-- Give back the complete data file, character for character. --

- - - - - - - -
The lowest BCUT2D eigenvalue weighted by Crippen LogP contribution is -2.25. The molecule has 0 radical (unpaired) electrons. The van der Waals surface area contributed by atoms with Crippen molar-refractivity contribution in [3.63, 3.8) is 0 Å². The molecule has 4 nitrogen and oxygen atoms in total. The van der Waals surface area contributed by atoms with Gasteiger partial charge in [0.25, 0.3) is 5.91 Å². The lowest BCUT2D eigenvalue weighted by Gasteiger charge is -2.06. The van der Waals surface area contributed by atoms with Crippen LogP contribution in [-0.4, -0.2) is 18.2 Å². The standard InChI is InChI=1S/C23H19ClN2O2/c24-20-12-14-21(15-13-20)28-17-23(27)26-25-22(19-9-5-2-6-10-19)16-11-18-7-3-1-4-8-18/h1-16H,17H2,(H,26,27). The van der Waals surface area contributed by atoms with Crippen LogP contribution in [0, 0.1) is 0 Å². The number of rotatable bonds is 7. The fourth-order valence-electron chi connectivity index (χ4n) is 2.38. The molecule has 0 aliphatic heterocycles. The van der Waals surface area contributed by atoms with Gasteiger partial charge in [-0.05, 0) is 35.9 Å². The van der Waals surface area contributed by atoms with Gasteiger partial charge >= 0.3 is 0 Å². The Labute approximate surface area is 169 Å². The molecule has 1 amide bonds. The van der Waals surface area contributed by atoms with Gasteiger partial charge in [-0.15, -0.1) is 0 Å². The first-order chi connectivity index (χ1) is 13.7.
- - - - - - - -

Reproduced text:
The lowest BCUT2D eigenvalue weighted by Crippen LogP contribution is -2.25. The molecule has 0 radical (unpaired) electrons. The van der Waals surface area contributed by atoms with Crippen molar-refractivity contribution in [3.63, 3.8) is 0 Å². The molecule has 4 nitrogen and oxygen atoms in total. The van der Waals surface area contributed by atoms with Gasteiger partial charge in [0.25, 0.3) is 5.91 Å². The lowest BCUT2D eigenvalue weighted by Gasteiger charge is -2.06. The van der Waals surface area contributed by atoms with Crippen LogP contribution in [-0.4, -0.2) is 18.2 Å². The standard InChI is InChI=1S/C23H19ClN2O2/c24-20-12-14-21(15-13-20)28-17-23(27)26-25-22(19-9-5-2-6-10-19)16-11-18-7-3-1-4-8-18/h1-16H,17H2,(H,26,27). The van der Waals surface area contributed by atoms with Crippen LogP contribution in [0, 0.1) is 0 Å². The number of rotatable bonds is 7. The fourth-order valence-electron chi connectivity index (χ4n) is 2.38. The molecule has 0 aliphatic heterocycles. The van der Waals surface area contributed by atoms with Gasteiger partial charge in [-0.05, 0) is 35.9 Å². The van der Waals surface area contributed by atoms with Gasteiger partial charge >= 0.3 is 0 Å². The Labute approximate surface area is 169 Å². The molecule has 1 amide bonds. The van der Waals surface area contributed by atoms with Gasteiger partial charge in [-0.15, -0.1) is 0 Å². The first-order chi connectivity index (χ1) is 13.7.